Offertory dropped, what gives?
I add for good measure:

Apologia Pro Josef Ratzinger, by Michael Davies
(06-10-2012, 10:32 AM)Resurrexi Wrote: During the first several centuries (if not the first millennium) the only prayer before the pre-Preface dialogue was the Secret (which, of course, is variable). The offertory prayers of the traditional Roman Rite--the "Suscipe, sancte Pater," "Offerimus tibi," and "Suscipe, Sancta Trinitas," all date from the Middle Ages. The other Western rites, such as the Dominican and Sarum, all have different offertory prayers.

For example, the Dominican rite, which St. Thomas Aquinas presumably would have used, has no specific prayer like ours for offering the Host and the Chalice. It only has this one prayer, which corresponds to but is very different from our own "Suscipe, Sancta Trinitas":

"Suscipe, sancta Trinitas, hanc oblationem, quam tibi offero in memoriam passionis Domini nostri Iesu Christi: et presta, ut in conspectu tuo tibi placens ascendat, et meam, et omnium fidelium salutem operetur aeternam."--"Receive, holy Trinity, this sacrifice which I offer you in memory of the passion of our Lord Jesus Christ, and grant that, pleasing to you, it may ascend in your sight, and that it may be conduce to my eternal salvation and that of all the faithful."

(Aside from the Canon) the "Suscipe, sancte Pater," "Offerimus tibi," and "Suscipe, Sancta Trinitas" are my three favorite prayers in the (traditional) Roman Mass. I'm just pointing out that those prayers were not always present and were not always the same. Changing them, however imprudent a decision (and I feel it was incredibly imprudent), does not substantially alter the Mass.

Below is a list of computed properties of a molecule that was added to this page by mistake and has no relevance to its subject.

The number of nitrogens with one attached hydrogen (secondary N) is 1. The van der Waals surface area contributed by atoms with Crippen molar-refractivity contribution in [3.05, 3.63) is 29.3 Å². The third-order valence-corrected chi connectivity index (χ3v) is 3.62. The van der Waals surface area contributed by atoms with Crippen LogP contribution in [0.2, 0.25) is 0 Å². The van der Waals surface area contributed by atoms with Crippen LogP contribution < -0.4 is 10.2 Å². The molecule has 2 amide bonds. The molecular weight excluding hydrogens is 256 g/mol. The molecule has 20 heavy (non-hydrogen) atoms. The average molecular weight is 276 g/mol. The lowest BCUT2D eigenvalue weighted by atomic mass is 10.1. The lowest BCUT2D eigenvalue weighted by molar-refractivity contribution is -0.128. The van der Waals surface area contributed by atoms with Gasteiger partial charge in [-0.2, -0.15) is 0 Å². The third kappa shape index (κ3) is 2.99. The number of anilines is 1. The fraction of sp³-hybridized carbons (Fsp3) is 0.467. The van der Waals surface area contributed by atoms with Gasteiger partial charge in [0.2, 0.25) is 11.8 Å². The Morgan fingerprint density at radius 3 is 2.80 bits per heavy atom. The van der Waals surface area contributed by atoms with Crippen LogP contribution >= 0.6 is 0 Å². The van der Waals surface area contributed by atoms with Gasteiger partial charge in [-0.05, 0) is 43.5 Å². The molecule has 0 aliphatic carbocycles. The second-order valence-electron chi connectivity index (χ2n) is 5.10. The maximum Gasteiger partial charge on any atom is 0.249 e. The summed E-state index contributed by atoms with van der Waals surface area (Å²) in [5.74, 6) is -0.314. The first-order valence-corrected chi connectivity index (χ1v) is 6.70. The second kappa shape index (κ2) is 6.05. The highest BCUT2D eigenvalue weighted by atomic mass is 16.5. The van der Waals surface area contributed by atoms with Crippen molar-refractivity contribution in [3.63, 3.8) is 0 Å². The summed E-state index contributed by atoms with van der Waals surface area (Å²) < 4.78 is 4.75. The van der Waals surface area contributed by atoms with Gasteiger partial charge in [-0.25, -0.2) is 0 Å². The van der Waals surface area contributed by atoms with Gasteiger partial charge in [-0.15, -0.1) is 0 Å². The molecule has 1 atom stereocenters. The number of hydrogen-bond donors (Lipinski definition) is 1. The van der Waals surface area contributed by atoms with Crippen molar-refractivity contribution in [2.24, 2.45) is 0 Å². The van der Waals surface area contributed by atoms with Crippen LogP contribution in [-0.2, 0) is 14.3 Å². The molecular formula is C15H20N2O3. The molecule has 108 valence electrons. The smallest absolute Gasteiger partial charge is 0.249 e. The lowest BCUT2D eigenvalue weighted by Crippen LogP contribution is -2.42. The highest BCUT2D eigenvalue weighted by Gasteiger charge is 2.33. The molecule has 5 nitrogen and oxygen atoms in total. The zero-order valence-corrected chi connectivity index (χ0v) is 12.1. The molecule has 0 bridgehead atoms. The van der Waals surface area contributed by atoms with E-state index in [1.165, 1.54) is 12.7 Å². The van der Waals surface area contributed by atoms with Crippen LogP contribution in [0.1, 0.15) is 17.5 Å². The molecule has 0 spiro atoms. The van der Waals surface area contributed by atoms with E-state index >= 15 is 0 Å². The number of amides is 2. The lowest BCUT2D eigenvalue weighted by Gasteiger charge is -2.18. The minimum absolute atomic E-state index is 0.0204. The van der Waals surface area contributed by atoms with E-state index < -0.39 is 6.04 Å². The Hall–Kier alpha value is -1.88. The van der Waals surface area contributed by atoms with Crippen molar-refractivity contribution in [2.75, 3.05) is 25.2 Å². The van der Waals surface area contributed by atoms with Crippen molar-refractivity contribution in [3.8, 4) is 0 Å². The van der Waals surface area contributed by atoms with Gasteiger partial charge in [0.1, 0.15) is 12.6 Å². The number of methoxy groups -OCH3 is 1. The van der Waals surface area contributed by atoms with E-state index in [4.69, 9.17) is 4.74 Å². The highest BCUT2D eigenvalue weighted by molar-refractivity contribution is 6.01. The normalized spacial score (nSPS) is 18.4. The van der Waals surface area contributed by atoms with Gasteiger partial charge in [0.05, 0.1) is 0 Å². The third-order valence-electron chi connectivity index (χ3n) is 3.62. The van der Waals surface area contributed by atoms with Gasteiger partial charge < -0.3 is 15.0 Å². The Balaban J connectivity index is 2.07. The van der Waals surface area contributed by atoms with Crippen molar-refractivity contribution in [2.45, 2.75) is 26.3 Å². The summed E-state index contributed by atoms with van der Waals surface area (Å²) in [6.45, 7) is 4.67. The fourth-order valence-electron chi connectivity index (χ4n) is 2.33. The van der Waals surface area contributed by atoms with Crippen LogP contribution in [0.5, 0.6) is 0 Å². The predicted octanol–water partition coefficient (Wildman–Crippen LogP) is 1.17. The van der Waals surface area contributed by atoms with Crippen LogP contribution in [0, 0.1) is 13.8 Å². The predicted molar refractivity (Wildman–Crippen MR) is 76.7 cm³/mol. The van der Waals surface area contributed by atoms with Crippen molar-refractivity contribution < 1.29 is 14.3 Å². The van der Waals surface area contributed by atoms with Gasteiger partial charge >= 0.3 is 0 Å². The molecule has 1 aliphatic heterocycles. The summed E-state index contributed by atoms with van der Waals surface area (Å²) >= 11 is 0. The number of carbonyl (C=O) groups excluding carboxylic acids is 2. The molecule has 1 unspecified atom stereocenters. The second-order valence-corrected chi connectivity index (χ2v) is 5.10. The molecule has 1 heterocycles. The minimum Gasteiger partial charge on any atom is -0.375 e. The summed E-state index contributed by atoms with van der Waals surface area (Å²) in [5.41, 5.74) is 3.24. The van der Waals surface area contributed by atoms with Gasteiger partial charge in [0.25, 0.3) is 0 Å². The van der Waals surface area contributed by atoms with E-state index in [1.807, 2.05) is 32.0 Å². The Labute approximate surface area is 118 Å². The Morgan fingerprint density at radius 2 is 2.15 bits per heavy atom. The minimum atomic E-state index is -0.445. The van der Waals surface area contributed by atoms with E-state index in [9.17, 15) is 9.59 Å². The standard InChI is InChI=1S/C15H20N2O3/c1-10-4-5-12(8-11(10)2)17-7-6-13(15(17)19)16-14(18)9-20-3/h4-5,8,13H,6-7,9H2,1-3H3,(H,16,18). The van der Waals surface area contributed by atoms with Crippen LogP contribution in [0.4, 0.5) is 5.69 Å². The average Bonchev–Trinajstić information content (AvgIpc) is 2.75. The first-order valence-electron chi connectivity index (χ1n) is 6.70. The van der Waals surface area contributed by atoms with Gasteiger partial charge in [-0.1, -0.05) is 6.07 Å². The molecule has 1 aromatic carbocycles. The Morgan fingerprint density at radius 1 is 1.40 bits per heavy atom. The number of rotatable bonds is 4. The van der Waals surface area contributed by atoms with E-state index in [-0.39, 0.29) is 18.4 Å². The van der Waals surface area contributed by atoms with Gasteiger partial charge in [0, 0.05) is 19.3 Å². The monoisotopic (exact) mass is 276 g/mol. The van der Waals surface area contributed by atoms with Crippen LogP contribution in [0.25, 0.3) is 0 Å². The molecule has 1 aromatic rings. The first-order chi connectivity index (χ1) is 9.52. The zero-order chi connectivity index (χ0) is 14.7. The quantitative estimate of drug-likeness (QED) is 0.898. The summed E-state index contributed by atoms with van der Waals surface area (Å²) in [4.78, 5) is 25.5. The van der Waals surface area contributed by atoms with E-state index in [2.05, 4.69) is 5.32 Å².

Hmm...I posed this question because i am reading Dom Prosper Gueranger's The Holy Mass and he say the offertory comes from the 8th century. Being the 700's it's been around quite awhile.
(06-09-2012, 08:15 PM)JayneK Wrote:
(06-09-2012, 08:10 PM)JMartyr Wrote: Pope Benedict speaks of the dangers of relativism and then has Assisi. I am seeing a pattern.

His Assisi meeting was meant as an antidote to the earlier ones (which he opposed at the time).  He was trying to retain the good elements of inter-religious cooperation without the indifferentism and blasphemy.  I am not sure he succeeded, but it was a reasonable goal.

I disagree wholeheartedly . Saying "practice your own religion for the service of peace" (paraphrase) is not what  would call "an antidote" but rather "more poison". At least JPII dared to say in his (first?) Assisi meeting that it was his conviction that only in Christ there was real peace. Benedict didn't go near statements of that kind but rather promoted more indifference by saying that they (catholics and non-catholics) were all “being together on a journey toward truth"; could a Catholic pope, who is supposed to profess that Christ is the Truth and that the Catholic Church is the True Faith, say such things?.

I hope that rumors are correct and that Benedict XVI is rectifying, but I doubt that he was the "defender of orthodoxy" that many people make him out to be.

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